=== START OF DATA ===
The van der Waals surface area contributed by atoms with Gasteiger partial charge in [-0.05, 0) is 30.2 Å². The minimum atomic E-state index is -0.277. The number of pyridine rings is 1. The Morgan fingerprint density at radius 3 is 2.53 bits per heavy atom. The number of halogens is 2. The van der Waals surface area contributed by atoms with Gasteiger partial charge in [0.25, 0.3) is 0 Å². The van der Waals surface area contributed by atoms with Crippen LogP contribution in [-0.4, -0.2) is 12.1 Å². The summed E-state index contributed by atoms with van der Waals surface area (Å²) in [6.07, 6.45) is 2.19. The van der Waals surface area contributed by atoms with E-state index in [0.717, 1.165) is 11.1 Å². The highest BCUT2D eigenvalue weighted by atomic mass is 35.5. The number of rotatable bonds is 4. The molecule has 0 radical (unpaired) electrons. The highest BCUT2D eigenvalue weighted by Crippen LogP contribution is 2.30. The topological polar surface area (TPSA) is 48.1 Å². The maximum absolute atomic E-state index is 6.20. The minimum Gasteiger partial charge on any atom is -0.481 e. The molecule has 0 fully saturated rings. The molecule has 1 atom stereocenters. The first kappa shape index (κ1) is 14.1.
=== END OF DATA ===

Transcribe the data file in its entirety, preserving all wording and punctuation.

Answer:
The van der Waals surface area contributed by atoms with Gasteiger partial charge in [-0.05, 0) is 30.2 Å². The minimum atomic E-state index is -0.277. The number of pyridine rings is 1. The Morgan fingerprint density at radius 3 is 2.53 bits per heavy atom. The number of halogens is 2. The van der Waals surface area contributed by atoms with Gasteiger partial charge in [0.25, 0.3) is 0 Å². The van der Waals surface area contributed by atoms with Crippen LogP contribution in [-0.4, -0.2) is 12.1 Å². The summed E-state index contributed by atoms with van der Waals surface area (Å²) in [6.07, 6.45) is 2.19. The van der Waals surface area contributed by atoms with E-state index in [0.717, 1.165) is 11.1 Å². The highest BCUT2D eigenvalue weighted by atomic mass is 35.5. The number of rotatable bonds is 4. The molecule has 0 radical (unpaired) electrons. The highest BCUT2D eigenvalue weighted by Crippen LogP contribution is 2.30. The topological polar surface area (TPSA) is 48.1 Å². The maximum absolute atomic E-state index is 6.20. The minimum Gasteiger partial charge on any atom is -0.481 e. The molecule has 0 fully saturated rings. The molecule has 1 atom stereocenters. The first kappa shape index (κ1) is 14.1.